Niche College Scholarship Blog


Balling on a Tight Budget with Limited DI Basketball Scholarships

Balling on a Tight Budget with Limited DI Basketball Scholarships
Susan Dutca-Lovell

117 underclassmen recently took advantage of the new NCAA rule which allows them to test the NBA waters without losing NCAA eligibility as long as they don't hire an agent. However, talented athletes are stuck between choosing to play on scholarships or play professionally. Division I schools are balling on a tight budget, with only 13 scholarships available per team. With the constant transferring and drafts, there's no telling what will happen to vacant spots for scholarships or if they will deplete far too quickly, leaving some highly-talented players uncompensated.

In Division I basketball, scholarships are based on head count, which means they cannot be dispersed among student-athletes (unlike equivalency sports such as baseball or water polo). In total, there are 15 scholarships for women and 13 for men on a team. If collegiate players join the NBA, the NBA's D-League, or a foreign pro team, "there's a summer-long scramble to replace them," according to Randy Peterson. Last season, a reported 700 college basketball players were lost to various professional leagues. With the new early NBA entry rule, players have a chance to see if they are suitable for the NBA climate but risk losing their scholarship at their college, especially when the scholarship limit is so small.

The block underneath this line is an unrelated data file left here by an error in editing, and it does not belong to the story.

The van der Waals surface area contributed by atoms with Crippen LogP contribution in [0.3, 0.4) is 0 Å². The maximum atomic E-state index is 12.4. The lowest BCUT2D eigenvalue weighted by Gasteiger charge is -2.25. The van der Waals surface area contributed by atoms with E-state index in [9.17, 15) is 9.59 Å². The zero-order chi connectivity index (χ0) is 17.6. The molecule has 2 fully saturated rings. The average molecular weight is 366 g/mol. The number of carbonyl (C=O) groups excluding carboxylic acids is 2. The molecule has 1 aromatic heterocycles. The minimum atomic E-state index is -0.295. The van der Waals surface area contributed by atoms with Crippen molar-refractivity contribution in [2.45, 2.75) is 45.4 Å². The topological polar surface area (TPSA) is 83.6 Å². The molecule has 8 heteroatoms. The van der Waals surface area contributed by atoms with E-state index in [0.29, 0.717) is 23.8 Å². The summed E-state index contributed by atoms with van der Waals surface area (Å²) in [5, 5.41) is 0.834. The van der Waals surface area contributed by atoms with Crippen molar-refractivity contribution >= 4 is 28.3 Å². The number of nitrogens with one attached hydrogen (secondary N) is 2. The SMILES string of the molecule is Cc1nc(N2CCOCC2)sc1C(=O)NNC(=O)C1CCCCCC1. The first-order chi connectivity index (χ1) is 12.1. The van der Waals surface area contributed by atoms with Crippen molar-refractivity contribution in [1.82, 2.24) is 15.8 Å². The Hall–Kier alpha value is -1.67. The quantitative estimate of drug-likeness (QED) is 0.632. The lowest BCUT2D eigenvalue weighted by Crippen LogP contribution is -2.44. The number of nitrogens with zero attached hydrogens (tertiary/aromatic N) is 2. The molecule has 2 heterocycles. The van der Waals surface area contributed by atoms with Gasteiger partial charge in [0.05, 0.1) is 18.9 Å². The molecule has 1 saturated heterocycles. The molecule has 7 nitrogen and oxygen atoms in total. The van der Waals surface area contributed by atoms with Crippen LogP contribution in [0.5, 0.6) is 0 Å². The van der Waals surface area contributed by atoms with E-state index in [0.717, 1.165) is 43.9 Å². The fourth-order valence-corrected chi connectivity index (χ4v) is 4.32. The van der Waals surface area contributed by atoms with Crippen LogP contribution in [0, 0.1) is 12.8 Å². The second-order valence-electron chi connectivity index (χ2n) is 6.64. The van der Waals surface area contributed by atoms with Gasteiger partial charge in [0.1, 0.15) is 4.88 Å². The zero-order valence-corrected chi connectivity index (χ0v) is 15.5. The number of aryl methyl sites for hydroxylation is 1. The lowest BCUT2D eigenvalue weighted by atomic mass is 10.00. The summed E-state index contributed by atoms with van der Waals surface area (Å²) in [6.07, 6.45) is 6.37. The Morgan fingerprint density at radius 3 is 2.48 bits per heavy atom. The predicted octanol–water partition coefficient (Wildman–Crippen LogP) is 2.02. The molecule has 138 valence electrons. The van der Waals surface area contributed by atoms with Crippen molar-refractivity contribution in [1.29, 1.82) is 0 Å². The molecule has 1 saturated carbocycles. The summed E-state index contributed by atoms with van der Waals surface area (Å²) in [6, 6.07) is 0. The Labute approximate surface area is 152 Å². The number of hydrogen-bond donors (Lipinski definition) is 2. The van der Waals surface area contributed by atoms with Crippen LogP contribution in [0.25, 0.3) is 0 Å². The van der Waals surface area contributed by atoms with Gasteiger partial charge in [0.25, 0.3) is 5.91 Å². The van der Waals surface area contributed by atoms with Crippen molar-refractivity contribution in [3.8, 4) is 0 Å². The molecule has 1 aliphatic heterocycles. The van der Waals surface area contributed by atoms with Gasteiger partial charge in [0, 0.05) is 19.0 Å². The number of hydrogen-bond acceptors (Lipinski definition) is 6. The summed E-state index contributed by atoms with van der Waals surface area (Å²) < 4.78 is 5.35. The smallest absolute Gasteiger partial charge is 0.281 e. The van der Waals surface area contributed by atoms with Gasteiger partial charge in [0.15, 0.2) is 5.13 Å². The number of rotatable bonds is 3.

The NCAA reports that on average, women playing at the Division I level receive more than male athletes – in 2014, women athletes received $15,162 on average in comparison to their male counterparts, who received an average of $14,270. But only 2 percent of high school student-athletes receive athletic scholarship when playing at the Division I and II level, according to the NCAA. Sure, many athletes want to play at the highest division level but recruiting experts urge athletes to consider playing in Division II, III, or at the FCS level. "Even if you're not a full-ride-caliber athlete," states CEO of Go Big Recruiting, "there's a lot of potential to get money."

We offer a wide variety of athletic scholarships - ones for highly-talented athletes looking to compete at a high level and others for students who simply participated in a sport. Regardless of your athletic ability, there are scholarships in place to help fund your higher education goals and athletic dreams.

In your opinion, should the NCAA start offering more basketball, and athletic scholarships in general?

Comments (3)
Carmel K. 5/14/2016
Wonderful to hear scholarships! BUT who can access them... People who can already afford to gamble $2,000.00 to pay co. that can " give exposure, match you with coaches/recruiters/ Colleges"! Our twin boys with 4.2 GPA, basketball & tennis players (with records to prove) may or may not be D1 athletes BUT to sign up with these Co. would be $4,000.00! A Racket! ALERT: small College offered one with below 3.00 GPA getting "Academic award" double the amount offered to one with 4.2 GPA. It's who you know! It's who has the $ or unless you are already the STAR abilility?? or already marketed by someone for someone!
zcasavant 5/3/2016
Usual sexist scholarship rant aside, this is sad overall for everybody :( I hope the talented players of both genders get the help they need. it woul be a shame to see talent go unnoticed due to financial hardship.
zacasavant 5/3/2016
Why are there more scholarships for women than men, and why do they get more per scholarship?
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